Inhibitor screening for
Inhibition of SHMT was studied by measuring the initial rates of the reaction using the SHMT-MTHFD coupling system, as described in “SHMT activity assay” of the Methods section, in the presence of inhibitors. Inhibitors used in this study were anti-folates (2,4-diaminopyrimidine) and amino acid analogues (D-serine, D-alanine, D-threonine, L-allo-threonine, D-cycloserine and thiosemicarbazide). Stock solutions of anti-folates were prepared in absolute dimethyl sulfoxide (DMSO) and amino acid analogues were prepared in Buffer A. The final concentrations used for anti-folates were 0.05-0.5 mM, depending on the solubility of each compound. The final concentration for the amino acid analogues was 1 mM. The efficacy of the inhibitors is presented as % inhibition, which is a relative percentage of enzyme activity compared to the reaction in the absence of the inhibitor.
SHMT inactivation by thiosemicarbazide
Inactivation of Pf- and PvSHMT by thiosemicarbazide was investigated by monitoring the residual SHMT activity upon incubation of the enzyme with various thiosemicarbazide concentrations at various incubation times using a rapid-mixing apparatus connected to a double-beam spectrophotometer. One syringe of the rapid-mixing apparatus contained 1 μM Pf- or PvSHMT, 5 μM MTHFD and various thiosemicarbazide concentrations (0.03-1 mM). Another syringe contained 2 mM L-serine, 0.4 mM THF and 0.25 mM NADP+. All reactions were performed in Buffer A at 25°C and the reaction was initiated by mixing the solutions from both syringes. Time-dependent inactivation was performed by varying the incubation time (5–30 min) of enzyme with thiosemicarbazide in the first syringe before mixing with the solution in the second syringe.
The inactivation reaction appeared to follow first-order kinetics since a plot of ln V
time was linear. V
represent initial velocities of the reaction in the presence and the absence of inhibitor, respectively. An observed rate constant (kobs
) at each thiosemicarbazide concentration was determined from a slope of the plot of ln V
incubation time. A rate constant for the inactivation step (kinact
) and the equilibrium dissociation constant for binding of the inhibitor (KI
) were calculated from Equation 1
, where [I] is the concentration of the inhibitor, using non-linear algorithms found in KaleidaGraph software (Synergy Software, Reading, PA, USA).
Analysis of product from the inactivation of PvSHMT by thiosemicarbazide
The product that resulted from the inactivation of PvSHMT by thiosemicarbazide was analysed by UV-visible absorption, retention time analysis after HPLC separation, and molecular mass determination by LC-MS. PvSHMT with OD422 ~ 0.4 AU (62.79 μM) was incubated with 10 mM thiosemicarbazide for 50 min in Buffer A at 25 °C, and the absorption spectrum change was recorded. The enzyme was de-natured by adding SDS (final concentration of 1% w/v). The de-natured enzyme was separated from small molecular weight compounds by a Centricon device with a 10 kDa molecular weight cut-off membrane (Millipore, Carrigtwohill, Co. Cork, Ireland), and the spectrum of the filtrate was recorded.
The filtrate from ultrafiltration of the PvSHMT-thiosemicarbazide mixture was subjected to reverse phase HPLC chromatography (Polaris 3 C8-A, 50 x 4.6 mm; Agilent Technologies, Inc. Santa Clara, CA, USA). The column was pre-equilibrated with 25 mM sodium formate pH 4.3 and was eluted using the same buffer at a flow rate of 1 mL min-1. The eluted compounds were detected by UV-visible absorption.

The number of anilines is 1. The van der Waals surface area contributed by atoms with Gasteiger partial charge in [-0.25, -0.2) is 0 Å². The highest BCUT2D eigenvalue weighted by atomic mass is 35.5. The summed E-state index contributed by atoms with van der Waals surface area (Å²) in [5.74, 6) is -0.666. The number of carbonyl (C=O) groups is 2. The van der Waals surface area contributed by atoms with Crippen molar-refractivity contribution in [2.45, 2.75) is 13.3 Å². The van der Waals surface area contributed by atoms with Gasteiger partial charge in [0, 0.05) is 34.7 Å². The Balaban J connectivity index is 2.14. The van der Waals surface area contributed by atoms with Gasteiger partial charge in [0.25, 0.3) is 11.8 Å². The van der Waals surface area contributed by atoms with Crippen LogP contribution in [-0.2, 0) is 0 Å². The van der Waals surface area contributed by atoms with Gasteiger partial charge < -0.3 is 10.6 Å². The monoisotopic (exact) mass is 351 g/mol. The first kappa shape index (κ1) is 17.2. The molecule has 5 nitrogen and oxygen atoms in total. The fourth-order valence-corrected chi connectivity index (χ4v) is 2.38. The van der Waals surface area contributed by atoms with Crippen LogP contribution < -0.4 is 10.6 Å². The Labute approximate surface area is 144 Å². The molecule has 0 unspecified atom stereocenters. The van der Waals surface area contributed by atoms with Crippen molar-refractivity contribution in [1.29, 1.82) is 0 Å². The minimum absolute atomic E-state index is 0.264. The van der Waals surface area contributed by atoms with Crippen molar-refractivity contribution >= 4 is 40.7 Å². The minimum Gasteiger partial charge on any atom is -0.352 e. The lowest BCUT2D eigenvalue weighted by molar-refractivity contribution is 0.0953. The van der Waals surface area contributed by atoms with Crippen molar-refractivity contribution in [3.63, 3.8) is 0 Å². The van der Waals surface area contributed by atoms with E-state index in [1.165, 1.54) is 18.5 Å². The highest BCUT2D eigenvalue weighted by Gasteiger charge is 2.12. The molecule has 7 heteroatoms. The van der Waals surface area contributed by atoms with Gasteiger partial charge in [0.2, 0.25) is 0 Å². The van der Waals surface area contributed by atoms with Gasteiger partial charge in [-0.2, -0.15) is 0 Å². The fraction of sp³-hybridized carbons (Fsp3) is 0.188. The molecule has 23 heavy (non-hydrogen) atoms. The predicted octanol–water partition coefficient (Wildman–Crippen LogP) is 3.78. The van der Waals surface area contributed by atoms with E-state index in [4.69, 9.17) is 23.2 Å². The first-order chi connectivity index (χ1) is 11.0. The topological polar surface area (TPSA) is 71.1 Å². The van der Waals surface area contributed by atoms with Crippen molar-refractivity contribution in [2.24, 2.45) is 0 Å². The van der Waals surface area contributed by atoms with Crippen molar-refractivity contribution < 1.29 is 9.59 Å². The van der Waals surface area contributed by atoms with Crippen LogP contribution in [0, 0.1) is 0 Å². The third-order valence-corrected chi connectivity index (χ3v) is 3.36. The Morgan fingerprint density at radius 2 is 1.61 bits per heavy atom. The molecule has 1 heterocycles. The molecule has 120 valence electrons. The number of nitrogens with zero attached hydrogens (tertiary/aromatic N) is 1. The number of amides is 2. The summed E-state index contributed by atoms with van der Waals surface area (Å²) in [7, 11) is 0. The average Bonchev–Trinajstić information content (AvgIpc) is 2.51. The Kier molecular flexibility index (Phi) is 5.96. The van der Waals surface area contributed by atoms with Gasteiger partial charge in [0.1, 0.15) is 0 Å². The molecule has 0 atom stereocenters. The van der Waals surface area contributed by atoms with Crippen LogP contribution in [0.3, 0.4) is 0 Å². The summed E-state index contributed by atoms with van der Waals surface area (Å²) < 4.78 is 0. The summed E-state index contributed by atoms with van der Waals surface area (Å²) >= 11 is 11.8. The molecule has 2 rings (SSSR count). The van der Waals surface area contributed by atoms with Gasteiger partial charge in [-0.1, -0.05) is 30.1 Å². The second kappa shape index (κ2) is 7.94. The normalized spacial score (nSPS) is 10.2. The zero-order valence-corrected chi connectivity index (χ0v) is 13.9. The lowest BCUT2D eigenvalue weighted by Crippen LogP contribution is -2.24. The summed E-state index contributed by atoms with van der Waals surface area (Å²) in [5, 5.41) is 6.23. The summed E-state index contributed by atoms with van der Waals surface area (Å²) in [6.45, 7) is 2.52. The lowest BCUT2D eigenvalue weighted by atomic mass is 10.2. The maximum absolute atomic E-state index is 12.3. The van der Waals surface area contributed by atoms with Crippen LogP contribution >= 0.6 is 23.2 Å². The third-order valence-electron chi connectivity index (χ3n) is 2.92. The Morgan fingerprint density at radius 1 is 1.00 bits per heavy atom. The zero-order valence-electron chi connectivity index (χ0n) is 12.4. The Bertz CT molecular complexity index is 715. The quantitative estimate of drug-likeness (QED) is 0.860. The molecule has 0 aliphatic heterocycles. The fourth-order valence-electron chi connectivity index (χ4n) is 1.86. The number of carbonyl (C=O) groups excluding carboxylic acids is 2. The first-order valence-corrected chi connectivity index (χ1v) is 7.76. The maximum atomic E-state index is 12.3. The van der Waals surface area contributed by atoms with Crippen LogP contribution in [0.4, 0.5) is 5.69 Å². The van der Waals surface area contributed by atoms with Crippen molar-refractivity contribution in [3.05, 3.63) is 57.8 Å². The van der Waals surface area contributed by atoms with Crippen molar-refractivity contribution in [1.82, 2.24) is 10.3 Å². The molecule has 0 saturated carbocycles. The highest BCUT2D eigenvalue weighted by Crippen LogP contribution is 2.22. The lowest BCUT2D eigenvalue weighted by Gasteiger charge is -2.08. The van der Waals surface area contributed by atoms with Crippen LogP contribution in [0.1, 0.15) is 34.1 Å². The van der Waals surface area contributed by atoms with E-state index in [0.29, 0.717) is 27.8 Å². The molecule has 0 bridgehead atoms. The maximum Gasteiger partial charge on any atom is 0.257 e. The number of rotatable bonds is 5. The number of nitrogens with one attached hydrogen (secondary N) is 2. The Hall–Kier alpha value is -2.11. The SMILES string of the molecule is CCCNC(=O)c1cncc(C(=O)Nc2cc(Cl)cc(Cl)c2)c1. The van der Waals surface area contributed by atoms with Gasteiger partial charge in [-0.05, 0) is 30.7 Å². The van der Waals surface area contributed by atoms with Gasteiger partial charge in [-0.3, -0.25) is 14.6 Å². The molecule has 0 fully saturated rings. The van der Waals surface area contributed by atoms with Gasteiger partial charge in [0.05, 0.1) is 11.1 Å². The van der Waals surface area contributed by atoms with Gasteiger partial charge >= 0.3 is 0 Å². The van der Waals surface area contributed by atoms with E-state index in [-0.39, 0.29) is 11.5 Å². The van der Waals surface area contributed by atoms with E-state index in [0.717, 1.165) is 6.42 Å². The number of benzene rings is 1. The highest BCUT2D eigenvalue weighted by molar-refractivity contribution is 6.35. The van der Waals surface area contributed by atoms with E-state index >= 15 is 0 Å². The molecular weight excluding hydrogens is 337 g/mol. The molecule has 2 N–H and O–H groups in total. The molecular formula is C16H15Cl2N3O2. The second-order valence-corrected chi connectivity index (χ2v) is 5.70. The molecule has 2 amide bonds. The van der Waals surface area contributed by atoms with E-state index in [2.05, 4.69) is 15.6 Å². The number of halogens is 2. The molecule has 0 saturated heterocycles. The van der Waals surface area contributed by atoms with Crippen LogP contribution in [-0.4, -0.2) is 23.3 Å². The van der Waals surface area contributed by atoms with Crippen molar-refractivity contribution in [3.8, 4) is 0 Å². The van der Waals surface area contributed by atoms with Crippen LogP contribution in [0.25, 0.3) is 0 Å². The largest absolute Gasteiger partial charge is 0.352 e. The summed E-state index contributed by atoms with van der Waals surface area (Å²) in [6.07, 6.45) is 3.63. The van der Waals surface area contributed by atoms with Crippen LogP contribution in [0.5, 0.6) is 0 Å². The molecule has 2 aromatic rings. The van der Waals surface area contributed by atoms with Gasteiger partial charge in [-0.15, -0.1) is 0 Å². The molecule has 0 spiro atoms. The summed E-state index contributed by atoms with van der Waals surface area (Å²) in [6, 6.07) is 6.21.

Additionally, the filtrate was analysed by LC-MS (Bruker AXS Inc., Madison, WI, USA) to separate small molecules using a Polaris 3 C8-A column pre-equilibrated with 25 mM ammonium formate pH 6.5 at a flow rate of 0.5 mL min-1 at 25°C. Eluents were analysed for their masses using a linear ion trap MS equipped with an electrospray ionization (ESI) source. The parental and fragmented mass profiles were analysed. All buffers used were pre-filtered through a 0.45 mm membrane (Millipore, Carrigtwohill, Co, Cork, Ireland).
Similar experiments as described above were applied for free PLP (OD388 ~ 0.1 AU) in the presence of 10 mM thiosemicarbazide.
Fluorescence changes of
SHMTs upon binding of amino acids
Changes in the fluorescence properties of Pf- and PvSHMT upon binding of amino acids and folate analogues were monitored using a spectrofluorophotometer (SHIMADZU RF5301 PC, Shimadzu corp., Kyoto, Japan) at 25°C. The emission and excitation monochromator slits were set at 5 nm, the light source was from xenon lamp (150 W), and the scanning rate was set at medium speed. The concentrations of free PLP, Pf- and PvSHMT were ~ 23 μM (PLP; OD388 ~ 0.12, PfSHMT; OD420 ~ 0.12, and PvSHMT; OD422 ~ 0.15). Free PLP, Pf- and PvSHMT were excited at the wavelengths 388, 420 and 422 nm, respectively. L-serine, D-serine, L-alanine, or glycine was added to the protein or PLP in Buffer A (at the above concentrations) to give a final amino acid concentration of 10 mM, except for folinic acid, which was added to a final concentration of 1 mM. The binding of folinic acid to Plasmodium SHMTs was performed in the absence and presence of 10 mM glycine. For the measurement performed in the presence of both ligands, the enzyme was incubated with glycine for 5 min prior to the addition of folinic acid.